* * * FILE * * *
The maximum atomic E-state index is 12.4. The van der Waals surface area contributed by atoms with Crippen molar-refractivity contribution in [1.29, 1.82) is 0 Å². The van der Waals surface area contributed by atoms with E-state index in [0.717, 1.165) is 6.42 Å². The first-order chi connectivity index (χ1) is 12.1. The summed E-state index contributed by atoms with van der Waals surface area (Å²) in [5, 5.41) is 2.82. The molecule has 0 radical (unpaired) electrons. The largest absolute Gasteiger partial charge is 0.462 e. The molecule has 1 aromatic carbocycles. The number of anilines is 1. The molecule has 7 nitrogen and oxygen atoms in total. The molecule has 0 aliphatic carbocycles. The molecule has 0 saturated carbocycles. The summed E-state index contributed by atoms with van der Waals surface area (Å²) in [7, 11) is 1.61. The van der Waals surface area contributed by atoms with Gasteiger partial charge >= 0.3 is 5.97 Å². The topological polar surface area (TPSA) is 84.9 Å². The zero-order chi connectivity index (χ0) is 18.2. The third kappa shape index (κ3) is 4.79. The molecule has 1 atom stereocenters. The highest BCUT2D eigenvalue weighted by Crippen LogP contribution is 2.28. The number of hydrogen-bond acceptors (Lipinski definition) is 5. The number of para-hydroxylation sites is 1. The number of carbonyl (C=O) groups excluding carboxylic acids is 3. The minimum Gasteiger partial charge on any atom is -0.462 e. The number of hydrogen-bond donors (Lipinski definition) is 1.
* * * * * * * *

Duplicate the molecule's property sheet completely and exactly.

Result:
The maximum atomic E-state index is 12.4. The van der Waals surface area contributed by atoms with Crippen molar-refractivity contribution in [1.29, 1.82) is 0 Å². The van der Waals surface area contributed by atoms with E-state index in [0.717, 1.165) is 6.42 Å². The first-order chi connectivity index (χ1) is 12.1. The summed E-state index contributed by atoms with van der Waals surface area (Å²) in [5, 5.41) is 2.82. The molecule has 0 radical (unpaired) electrons. The largest absolute Gasteiger partial charge is 0.462 e. The molecule has 1 aromatic carbocycles. The number of anilines is 1. The molecule has 7 nitrogen and oxygen atoms in total. The molecule has 0 aliphatic carbocycles. The molecule has 0 saturated carbocycles. The summed E-state index contributed by atoms with van der Waals surface area (Å²) in [7, 11) is 1.61. The van der Waals surface area contributed by atoms with Gasteiger partial charge >= 0.3 is 5.97 Å². The topological polar surface area (TPSA) is 84.9 Å². The zero-order chi connectivity index (χ0) is 18.2. The third kappa shape index (κ3) is 4.79. The molecule has 1 atom stereocenters. The highest BCUT2D eigenvalue weighted by Crippen LogP contribution is 2.28. The number of hydrogen-bond acceptors (Lipinski definition) is 5. The number of para-hydroxylation sites is 1. The number of carbonyl (C=O) groups excluding carboxylic acids is 3. The minimum Gasteiger partial charge on any atom is -0.462 e. The number of hydrogen-bond donors (Lipinski definition) is 1.